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Employers Stock Naloxone to Counteract Opioid Overdoses in the Workplace

The naloxyone kit is sitting on a table.

​In 2017, the New York State Education Department permitted schools to implement opioid overdose prevention programs, explained Jeffrey P. Simons, superintendent of schools at the East Greenbush School District. The suburban district, with around 4,000 students and about 800 employees, was an early adopter of one such program.

"Some might suggest that it's not an appropriate place to have an opioid prevention program. I would argue that it is, because it is our responsibility to take care of people," Simons said. "My view is you need to take care of your people, and having supports in place serves the broader mission of an organization that wants to have a positive, safe and healthy employment culture."

An estimated 107,600 people in the U.S. died from overdoses in 2021, and 80,0816 of those deaths involved opioids, the CDC reported. Administering naloxone—a medication that reverses the effects of opioids—to a person who has overdosed can save their life. But it must be administered quickly to avoid potential respiratory problems, said Nash Alexander, chief operating officer of Wilton EMS in upstate New York. Having naloxone in the workplace means an employer can respond faster than the local EMS, he added, as responders can take between five and 20 minutes to arrive on scene.

With Narcan (a brand name of naloxone typically administered as nasal spray) now available over the counter, employers that make the medication part of a workplace safety kit can rapidly assist an individual experiencing an overdose. According to the Bureau of Labor Statistics, workplace overdose-related deaths totaled nearly 400 in 2020, leading experts to urge employers to take an active role in battling the opioid epidemic.

[SHRM members-only HR Q&A: Should employers keep naloxone in the workplace?]

The Case for Naloxone in the Workplace

Adam Calli, SHRM-SCP, principal consultant of Arc Human Capital LLC in Washington, D.C., draws comparisons between the availability of Automated External Defibrillators (AEDs) and naloxone in the workplace.

"Though extreme opioid consumption isn't typically considered a hazard of the workplace, neither is heart disease and related conditions that might cause heart attacks, but companies buy AEDs anyway," Calli said. "It's another way to show employees we care and to look out for their overall wellness."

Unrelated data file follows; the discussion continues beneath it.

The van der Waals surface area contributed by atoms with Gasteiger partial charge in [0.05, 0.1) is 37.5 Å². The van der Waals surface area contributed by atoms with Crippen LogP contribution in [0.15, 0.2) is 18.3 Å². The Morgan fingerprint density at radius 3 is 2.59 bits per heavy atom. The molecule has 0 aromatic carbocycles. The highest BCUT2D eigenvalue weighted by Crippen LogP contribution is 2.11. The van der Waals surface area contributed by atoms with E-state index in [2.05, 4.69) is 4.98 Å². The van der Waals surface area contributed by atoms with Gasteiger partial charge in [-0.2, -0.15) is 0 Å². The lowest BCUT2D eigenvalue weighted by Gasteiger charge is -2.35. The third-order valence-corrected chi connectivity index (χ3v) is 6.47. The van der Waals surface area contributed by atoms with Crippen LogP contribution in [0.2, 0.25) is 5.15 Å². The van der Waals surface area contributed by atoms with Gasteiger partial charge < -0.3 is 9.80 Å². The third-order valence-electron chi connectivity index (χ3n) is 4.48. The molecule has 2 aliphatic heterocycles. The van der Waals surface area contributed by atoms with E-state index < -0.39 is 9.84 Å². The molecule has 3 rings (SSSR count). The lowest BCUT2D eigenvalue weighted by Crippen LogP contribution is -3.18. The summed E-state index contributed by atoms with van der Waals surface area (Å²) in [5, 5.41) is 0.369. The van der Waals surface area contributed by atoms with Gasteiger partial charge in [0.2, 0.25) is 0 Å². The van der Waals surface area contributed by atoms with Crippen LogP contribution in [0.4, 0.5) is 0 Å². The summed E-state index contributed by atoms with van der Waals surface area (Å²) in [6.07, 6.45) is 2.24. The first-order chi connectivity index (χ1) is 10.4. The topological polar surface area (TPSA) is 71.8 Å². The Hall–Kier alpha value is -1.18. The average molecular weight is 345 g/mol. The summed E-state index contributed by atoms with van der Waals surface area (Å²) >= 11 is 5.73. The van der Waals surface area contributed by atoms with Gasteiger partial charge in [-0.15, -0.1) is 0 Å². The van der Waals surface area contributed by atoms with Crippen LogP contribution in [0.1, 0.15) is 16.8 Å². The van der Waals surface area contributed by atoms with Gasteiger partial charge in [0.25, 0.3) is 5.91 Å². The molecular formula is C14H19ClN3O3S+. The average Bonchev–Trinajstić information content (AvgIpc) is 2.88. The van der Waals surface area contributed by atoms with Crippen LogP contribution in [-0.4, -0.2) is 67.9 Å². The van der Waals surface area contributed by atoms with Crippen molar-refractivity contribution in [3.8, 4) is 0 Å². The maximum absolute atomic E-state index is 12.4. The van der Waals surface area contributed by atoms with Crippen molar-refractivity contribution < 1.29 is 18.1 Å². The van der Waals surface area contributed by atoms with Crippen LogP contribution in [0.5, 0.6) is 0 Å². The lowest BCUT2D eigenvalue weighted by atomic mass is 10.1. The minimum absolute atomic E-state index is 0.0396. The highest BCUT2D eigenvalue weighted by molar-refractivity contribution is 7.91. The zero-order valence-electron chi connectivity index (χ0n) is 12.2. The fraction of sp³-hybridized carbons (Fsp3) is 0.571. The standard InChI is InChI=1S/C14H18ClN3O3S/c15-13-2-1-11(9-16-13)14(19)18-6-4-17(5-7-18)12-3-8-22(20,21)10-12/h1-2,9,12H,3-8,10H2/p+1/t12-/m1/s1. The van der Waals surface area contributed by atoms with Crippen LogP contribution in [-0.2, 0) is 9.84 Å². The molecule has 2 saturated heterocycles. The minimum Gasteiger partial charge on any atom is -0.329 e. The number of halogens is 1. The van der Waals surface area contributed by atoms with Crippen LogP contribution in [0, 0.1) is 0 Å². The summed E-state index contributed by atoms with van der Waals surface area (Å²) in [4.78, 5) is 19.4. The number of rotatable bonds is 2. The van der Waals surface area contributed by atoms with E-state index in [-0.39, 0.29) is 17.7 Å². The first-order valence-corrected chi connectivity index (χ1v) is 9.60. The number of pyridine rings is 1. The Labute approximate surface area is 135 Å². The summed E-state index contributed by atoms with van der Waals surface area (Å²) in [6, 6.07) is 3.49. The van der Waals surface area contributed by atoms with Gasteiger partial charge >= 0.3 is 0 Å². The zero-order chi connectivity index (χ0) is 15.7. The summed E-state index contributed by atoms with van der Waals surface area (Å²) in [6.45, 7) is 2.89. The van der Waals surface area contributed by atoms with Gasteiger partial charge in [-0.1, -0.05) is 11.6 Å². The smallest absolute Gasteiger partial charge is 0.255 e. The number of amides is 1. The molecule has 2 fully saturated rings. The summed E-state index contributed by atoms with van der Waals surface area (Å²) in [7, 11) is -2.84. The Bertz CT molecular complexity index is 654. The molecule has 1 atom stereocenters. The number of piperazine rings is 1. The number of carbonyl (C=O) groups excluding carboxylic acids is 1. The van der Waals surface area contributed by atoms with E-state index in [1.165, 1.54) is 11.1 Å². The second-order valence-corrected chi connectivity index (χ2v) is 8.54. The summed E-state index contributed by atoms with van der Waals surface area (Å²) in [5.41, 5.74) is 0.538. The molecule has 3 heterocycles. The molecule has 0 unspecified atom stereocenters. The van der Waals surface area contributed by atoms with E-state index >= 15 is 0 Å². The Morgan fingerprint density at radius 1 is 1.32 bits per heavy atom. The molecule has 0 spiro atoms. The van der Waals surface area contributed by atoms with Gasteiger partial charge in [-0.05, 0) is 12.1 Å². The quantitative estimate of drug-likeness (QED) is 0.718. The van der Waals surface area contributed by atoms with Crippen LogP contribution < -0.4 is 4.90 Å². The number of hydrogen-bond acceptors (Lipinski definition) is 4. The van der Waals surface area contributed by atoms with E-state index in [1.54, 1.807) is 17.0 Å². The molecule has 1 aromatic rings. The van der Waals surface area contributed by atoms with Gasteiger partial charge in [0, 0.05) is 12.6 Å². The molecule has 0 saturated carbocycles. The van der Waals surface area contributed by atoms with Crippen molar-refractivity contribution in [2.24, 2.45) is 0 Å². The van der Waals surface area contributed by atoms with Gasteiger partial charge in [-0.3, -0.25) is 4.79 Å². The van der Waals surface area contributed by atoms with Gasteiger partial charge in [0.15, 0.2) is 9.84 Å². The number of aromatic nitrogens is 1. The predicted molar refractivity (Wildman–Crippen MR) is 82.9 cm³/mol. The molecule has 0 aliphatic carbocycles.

Although AEDs cost between $1,200 and $3,000, plus staff training, many companies see them as a lifesaving component of their safety kit. The average price per dose of Narcan is $50 to $75.

"Knowing this, you must ask yourself, do you have a workforce likely to overdose on opioids at work where receiving a quick emergency dose of naloxone would be beneficial?" Calli said. "You can consider the number of visitors to your workplaces, such as vendors, clients, etc., as you consider the numbers and likelihood of the overdose."

After looking at the probability of use, Calli suggests considering:

  • What's the shelf life of the drug? (It's about 18-24 months.)
  • What's the cost of the drug?
  • If you have to dispose of it, how frequently are you likely to do so?
  • What's the expense of those disposals?
  • Who will be responsible for monitoring the drug and ordering replacements as needed?
  • How easy is it to get the drug to keep a supply on hand?

Opioid overdoses can happen to anyone.

"What if someone starts a new medication? When people have been prescribed opiates, some can have an unexpected reaction," Alexander said. "Somebody may have had knee surgery and are still on medication when they return to work or may just start a medication and can experience an unintentional reaction. Having naloxone available is for the safety, health and well-being of your team."

Naloxone Training and Reporting

Of employers interested in making naloxone part of their workplace safety kit, many report not knowing how to respond to an overdose. State and local health departments offer a starting place. For example, when employers work with their local health department in New York State, training and kits are free, according to Alexander. The health department will also help organizations with the required reporting after administering naloxone.

State or industry-specific regulations also provide guidance. For example, Simons explained, New York school districts must employ a medical director—in his district, this individual is a private pediatrician. Currently, only the school's nurses have received training to administer naloxone, but district leaders are considering whether to open training up to athletic coaches and extracurricular advisors in accordance with state law.

Training on the use of either the nasal spray or the injectable form of naloxone could be included as part of the onboarding process, Calli suggested, as well as in an annual refresher safety training program.

Katie Navarra is a freelance writer based in New York State.


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